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Max Example is a student in the master programme Business Information Systems. Today he attends the lecture Business Knowledge Engineering. Max and his two colleagues, Edgar Busy and Bill Efficient are expected to write 2 assignments. First, they need to summarize the most central aspects of the lecture and send it to Dr Precious. They start with the assignment already during the lecture: Max accesses with his laptop the web-based collaboration tool of FHNW named “Seamless”. He opens a new, password-protected group and invites Edgar Busy and Bill Efficient to the group. Sitting on different places in the lecture hall, they write down important aspects of the lecture: they describe a complex process of financial accounting in a small and medium enterprise. Edgar Busy jots the most important process steps. His writing is visible in real time. While Edgar is adding further process steps, Max completes the textual description of one process step.
Back at home Max starts to work out the second assignment: a case study that requires the group to analyse and graphically design a similar process in a different company, and to present it in class next time. After logging in with his VPN he re-accesses the group space without entering the password. He sees that Bill Efficient is currently online (by a green bar beyond Bill’s avatar) working on the assignment, too. For the presentation of next week, Bill has created a new PowerPoint presentation: On the first slide he has graphically depicted the whole process and on the subsequent slides he describes each process step in more detail.
However, he feels that Bill has chosen mistakenly the wrong process sequence. While he re-arranges the individual process steps at the first slide, he writes in the chat-section a short notice: “sequence appears to be wrong – will correct“. However, Bill, who is editing slide 3, does not understand and answers: “??? is the same sequence like today in lecture“?? In order to solve their disagreement, he clicks on Bill’s avatar icon and selects “audio conference”. While he is typing and changing the text he plugs in his headset and opens the discussion “Hi Bill, how is it going? Thought to get in touch with you this way. There must be misunderstanding with respect to this section, please take a look, do you see my curser? While Max is speaking, he turns on the highlight curser/mouse function […]” //Alternative, he points with his finger on the touchscreen, and this is visualised immediately by on Bills screen. Finally Max copies the presentation slide in the public course folder which is available to the whole class.
Anneliese Mayr studies part time in the second semester Business Administration. Today’s lesson is hold in the form of a webinar (on SWITCHinteract). The students attend the virtual classroom from any place with internet access. Anneliese has booked a small meeting room at her office so that she won’t be distracted from calls. Lecturer Green begins the online-lessons with a short introduction based on video-conferencing. He presents goals and gives instructions how to handle a case: students are required to elaborate in teams a marketing- and roll-out plan for a new product of “CulturalProductions”, an Event-Company in Basle. Then the students are divided into teams (this time the groups are predefined by Green) and work individually in so called break-out- rooms on SWITCHinteract where each group individually brainstorms, take notes and jointly prepares their powerpoint presentation, using video-conferencing, whiteboard and screen-sharing. Anneliese works in a team with four colleagues. After half an hour of brainstorming and structuring, Green joins the break-out-room. He reads and discusses the points they have written down, and he also answers questions from Anneliese. After he has left the virtual room, the students finish their presentation and upload it to SWITCHinteract. Green calls the students back to the main room of SWITCHinteract where Anneliese presents the plan of her team, again using videoconferencing.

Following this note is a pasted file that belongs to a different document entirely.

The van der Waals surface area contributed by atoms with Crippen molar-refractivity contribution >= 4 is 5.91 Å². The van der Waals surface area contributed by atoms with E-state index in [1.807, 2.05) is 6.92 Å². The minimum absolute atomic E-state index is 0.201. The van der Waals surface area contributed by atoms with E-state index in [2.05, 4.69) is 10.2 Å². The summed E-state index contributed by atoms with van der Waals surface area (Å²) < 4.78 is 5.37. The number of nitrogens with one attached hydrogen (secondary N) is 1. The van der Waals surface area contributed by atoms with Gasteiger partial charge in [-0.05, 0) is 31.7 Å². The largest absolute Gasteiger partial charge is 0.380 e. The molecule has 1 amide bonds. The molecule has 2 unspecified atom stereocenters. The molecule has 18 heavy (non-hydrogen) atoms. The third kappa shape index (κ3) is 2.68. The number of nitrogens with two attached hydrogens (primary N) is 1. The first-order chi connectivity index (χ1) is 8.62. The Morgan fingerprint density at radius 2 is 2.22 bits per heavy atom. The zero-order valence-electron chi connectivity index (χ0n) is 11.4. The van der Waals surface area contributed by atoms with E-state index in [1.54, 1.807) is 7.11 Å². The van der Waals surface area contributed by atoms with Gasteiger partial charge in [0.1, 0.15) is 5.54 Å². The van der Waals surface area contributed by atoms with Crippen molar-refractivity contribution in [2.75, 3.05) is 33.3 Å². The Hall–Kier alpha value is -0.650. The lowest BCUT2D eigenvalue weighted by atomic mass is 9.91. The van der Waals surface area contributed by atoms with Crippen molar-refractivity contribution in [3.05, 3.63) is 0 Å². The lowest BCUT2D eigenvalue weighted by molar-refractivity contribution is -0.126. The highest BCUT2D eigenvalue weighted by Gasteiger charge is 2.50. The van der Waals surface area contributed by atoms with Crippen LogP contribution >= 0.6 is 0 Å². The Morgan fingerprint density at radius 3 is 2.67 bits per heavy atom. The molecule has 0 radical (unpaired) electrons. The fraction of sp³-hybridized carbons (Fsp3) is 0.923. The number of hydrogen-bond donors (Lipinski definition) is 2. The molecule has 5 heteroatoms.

The lecture “project management” requires teams of students to work on a business case. Carla, Jean and Beat create a joint folder on the FHNW-Learning Management System (LMS) “Modul” in the online course “project management 2013”. The team folder “Modul” is automatically replicated in the local file-systems on the laptops of Carla, Jean and Beat.
In a next step, Carla works on her laptop in the University’s library. In the local file system “My Documents” => “Module” => “program management 2013” she creates a word-document for the qualitative evaluation and an excel-file for the financial calculation of the return on investment. On her way home in train she is already performing the first calculations in Excel. As soon as she is home and online, the data is synchronized; the documents appear in the local file-systems of Jean and Beat. The next morning Jean is continuing with the work of Carla, revising some of the returns. The files are also visible for all the participants of “project management” on “Module”; but they do not have editing rights.
Caroline studies in the 4th semester in the Bachelor of Business Administration. In the context of a five-month project she is working in a team together with Ernst Fröhlich and Hilde Knecht on a task for the Shoe store Befast. They need to elaborate a feasibility study for a new shop in Basel and then present it to the client and a jury.
Ernst is very busy with other assignments and forgets his task. One day before the meeting, he receives an automatic reminder in the form of an email and a pop-up in his mail/calendar client. Upon having logged in, he sees that Caroline and Hilde have already finished their tasks. He performs an immediate search on the Internet and writes the results in the common document, below the sources of Caroline and Hilde. Then he clicks in the space on “task completed”. Caroline, who has subscribed to notifications on all document changes receives an automatic e-mail.
In the meeting they work with the documents directly on “Seamless”. The findings of their searches are consolidated, converted as a pdf. The final pdf is then moved to a new folder “final documents” to be accessible also for the teacher and to a representative of Befast. Both receive a notification of the new document.
Mark is going to start Business Administration Study at FHNW in a few months’ time. One day he finds a letter of FHNW with the login to his future student-account as well as an invitation for a preparatory online accounting course; a subject where many of the students have little prior knowledge and are, accordingly, facing problems at the beginning of their study. He logs onto the platform “Modul”, and subscribes to the “Business Administration Preparatory Course – Accounting”. Once done, he shortly watches the video-welcome message of the Dean and then he starts reading the lecture slides for self-study. After each slide set he responds to tests with quiz questions and gets an automatic feedback. However, he struggles to understand the “standards of valuation”. He navigates to the course collaboration space that includes chat and forum; a space where tutors, students of the second and fourth semesters, can be asked for help. Mark sees that Andreas, the student tutor, who is currently logged in. He begins to chat: